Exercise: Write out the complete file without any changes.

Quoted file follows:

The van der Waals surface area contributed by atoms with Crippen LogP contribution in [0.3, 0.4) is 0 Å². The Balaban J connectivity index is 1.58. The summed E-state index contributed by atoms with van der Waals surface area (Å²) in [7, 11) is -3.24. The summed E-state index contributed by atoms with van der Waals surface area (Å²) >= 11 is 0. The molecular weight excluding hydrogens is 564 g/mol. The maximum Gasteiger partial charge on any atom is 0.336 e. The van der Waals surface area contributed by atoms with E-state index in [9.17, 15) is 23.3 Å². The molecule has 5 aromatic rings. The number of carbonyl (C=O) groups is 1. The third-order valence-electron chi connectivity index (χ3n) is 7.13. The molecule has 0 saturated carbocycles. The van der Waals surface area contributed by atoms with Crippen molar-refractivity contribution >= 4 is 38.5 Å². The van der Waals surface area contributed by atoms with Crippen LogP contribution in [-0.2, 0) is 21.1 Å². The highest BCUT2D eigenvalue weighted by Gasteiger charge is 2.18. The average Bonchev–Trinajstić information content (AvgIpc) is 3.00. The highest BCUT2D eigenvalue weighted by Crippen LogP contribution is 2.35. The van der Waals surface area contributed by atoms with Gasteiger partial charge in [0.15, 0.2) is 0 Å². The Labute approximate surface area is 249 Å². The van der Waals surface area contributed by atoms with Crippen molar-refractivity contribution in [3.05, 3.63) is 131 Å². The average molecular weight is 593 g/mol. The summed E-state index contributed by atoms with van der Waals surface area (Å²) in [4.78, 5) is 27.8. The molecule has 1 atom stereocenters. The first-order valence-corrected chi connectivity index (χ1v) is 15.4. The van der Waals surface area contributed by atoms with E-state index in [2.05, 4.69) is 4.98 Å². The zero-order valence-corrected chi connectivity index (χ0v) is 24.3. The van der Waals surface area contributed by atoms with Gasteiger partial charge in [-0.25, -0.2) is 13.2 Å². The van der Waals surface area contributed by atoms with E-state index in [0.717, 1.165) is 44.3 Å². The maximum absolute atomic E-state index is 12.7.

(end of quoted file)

The van der Waals surface area contributed by atoms with Crippen LogP contribution in [0.3, 0.4) is 0 Å². The Balaban J connectivity index is 1.58. The summed E-state index contributed by atoms with van der Waals surface area (Å²) in [7, 11) is -3.24. The summed E-state index contributed by atoms with van der Waals surface area (Å²) >= 11 is 0. The molecular weight excluding hydrogens is 564 g/mol. The maximum Gasteiger partial charge on any atom is 0.336 e. The van der Waals surface area contributed by atoms with E-state index in [9.17, 15) is 23.3 Å². The molecule has 5 aromatic rings. The number of carbonyl (C=O) groups is 1. The third-order valence-electron chi connectivity index (χ3n) is 7.13. The molecule has 0 saturated carbocycles. The van der Waals surface area contributed by atoms with Crippen molar-refractivity contribution >= 4 is 38.5 Å². The van der Waals surface area contributed by atoms with Crippen LogP contribution in [-0.2, 0) is 21.1 Å². The highest BCUT2D eigenvalue weighted by Gasteiger charge is 2.18. The average Bonchev–Trinajstić information content (AvgIpc) is 3.00. The highest BCUT2D eigenvalue weighted by Crippen LogP contribution is 2.35. The van der Waals surface area contributed by atoms with Gasteiger partial charge in [0.15, 0.2) is 0 Å². The Labute approximate surface area is 249 Å². The van der Waals surface area contributed by atoms with Crippen molar-refractivity contribution in [3.05, 3.63) is 131 Å². The average molecular weight is 593 g/mol. The summed E-state index contributed by atoms with van der Waals surface area (Å²) in [4.78, 5) is 27.8. The molecule has 1 atom stereocenters. The first-order valence-corrected chi connectivity index (χ1v) is 15.4. The van der Waals surface area contributed by atoms with E-state index in [2.05, 4.69) is 4.98 Å². The zero-order valence-corrected chi connectivity index (χ0v) is 24.3. The van der Waals surface area contributed by atoms with Gasteiger partial charge in [-0.25, -0.2) is 13.2 Å². The van der Waals surface area contributed by atoms with E-state index in [0.717, 1.165) is 44.3 Å². The maximum absolute atomic E-state index is 12.7.